Project FARM: AI will help to ensure you can still get your coffee fix

project farm coffee capgemini ai artificial intelligence climate change environment global warming kenya

Ryan is a senior editor at TechForge Media with over a decade of experience covering the latest technology and interviewing leading industry figures. He can often be sighted at tech conferences with a strong coffee in one hand and a laptop in the other. If it's geeky, he’s probably into it. Find him on Twitter (@Gadget_Ry) or Mastodon (

Coffee farmers will receive some welcome assistance from AI on managing their crops amid tough conditions and growing demand.

European researchers from Capgemini have developed a platform called Project FARM (Financial and Agricultural Recommendation Models) which aims to boost farmers’ yield, optimise the value chain, and bolster the global food supply.

Project FARM is first going to be used in Kenya to assist coffee farmers. The platform was built in collaboration with East Africa-based social enterprise firm Agrics which provides local farmers with agricultural products and services on credit.

Julian van Velzen, a data analyst at Capgemini who leads Project FARM, said:

“By connecting farming communities with data science, and big data with traditional farming methods, the FARM platform is built to optimise the value chain and bring parties together as an ecosystem around one data-driven platform.

The platform can pave the way for bringing automated farming to small-scale farmers. With the increasing availability of open data and decreasing prices of sensors and satellite imagery, the future of farming is bright.”

AI is used to analyse farm data sourced from Agrics in addition to satellite data from Project Sobloo, a Copernicus Data and Information Access Service (DIAS). 

A dashboard provides insights to the farmer with tailor-made advice on how to optimise production. This advice can also be sent via SMS so, for example, an alert can be issued to take precautions if a crop-damaging thunderstorm is due the next day.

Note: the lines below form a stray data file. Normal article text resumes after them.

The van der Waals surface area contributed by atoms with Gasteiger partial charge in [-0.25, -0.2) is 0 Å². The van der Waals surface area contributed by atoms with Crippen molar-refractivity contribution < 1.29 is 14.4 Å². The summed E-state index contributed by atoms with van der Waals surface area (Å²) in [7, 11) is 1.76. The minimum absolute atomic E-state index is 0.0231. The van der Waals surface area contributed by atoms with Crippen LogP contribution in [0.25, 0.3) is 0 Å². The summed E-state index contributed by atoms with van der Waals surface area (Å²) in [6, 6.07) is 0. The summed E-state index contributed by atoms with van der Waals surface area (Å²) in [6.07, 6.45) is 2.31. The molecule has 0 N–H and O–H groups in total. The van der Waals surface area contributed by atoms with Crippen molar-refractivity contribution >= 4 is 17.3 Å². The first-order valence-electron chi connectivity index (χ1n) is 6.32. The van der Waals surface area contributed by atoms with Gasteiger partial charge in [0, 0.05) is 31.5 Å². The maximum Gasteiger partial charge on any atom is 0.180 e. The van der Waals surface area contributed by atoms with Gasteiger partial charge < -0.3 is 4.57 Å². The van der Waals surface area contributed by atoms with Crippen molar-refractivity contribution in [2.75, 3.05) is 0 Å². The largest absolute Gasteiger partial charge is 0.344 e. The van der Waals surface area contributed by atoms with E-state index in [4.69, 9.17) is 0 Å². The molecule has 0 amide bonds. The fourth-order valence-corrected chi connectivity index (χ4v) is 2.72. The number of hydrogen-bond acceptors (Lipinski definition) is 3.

On the business-side, Agrics is able to use the data to foresee any risks that may impact each farmer and their investment.

Violanda de Man, Innovation Manager at Agrics East Africa, commented:

“Through our interactions with the farmers, we are on top of a huge reservoir of data. We can now turn this data into meaningful insights, which allows us to provide time and location-specific products and services to increase yield and lower risk at farm and value chain level.

Increased value chain effectiveness will help to directly improve the income and food security of rural populations.”

The global demand for food is expected to increase by 60 percent by 2050 and most of the world’s population is fed primarily by small farmers in developing countries. Supporting these farmers isn’t just the moral thing to do; it also helps to keep food on all of our plates.

Earlier this week, Fairtrade warned that coffee could become a luxury due to climate change affecting production. According to Catherine David, head of commercial partnerships at Fairtrade, issues like extreme temperatures, increased humidity, and pests are hitting farmers’ crops.

Meanwhile, a growing population is living longer and the demand for coffee is increasing. Combined with the expected production issues, the quality of coffee is expected to decrease while prices rocket.

I don’t know about you, but I need my coffee and would rather not have to take out a loan for my fix.

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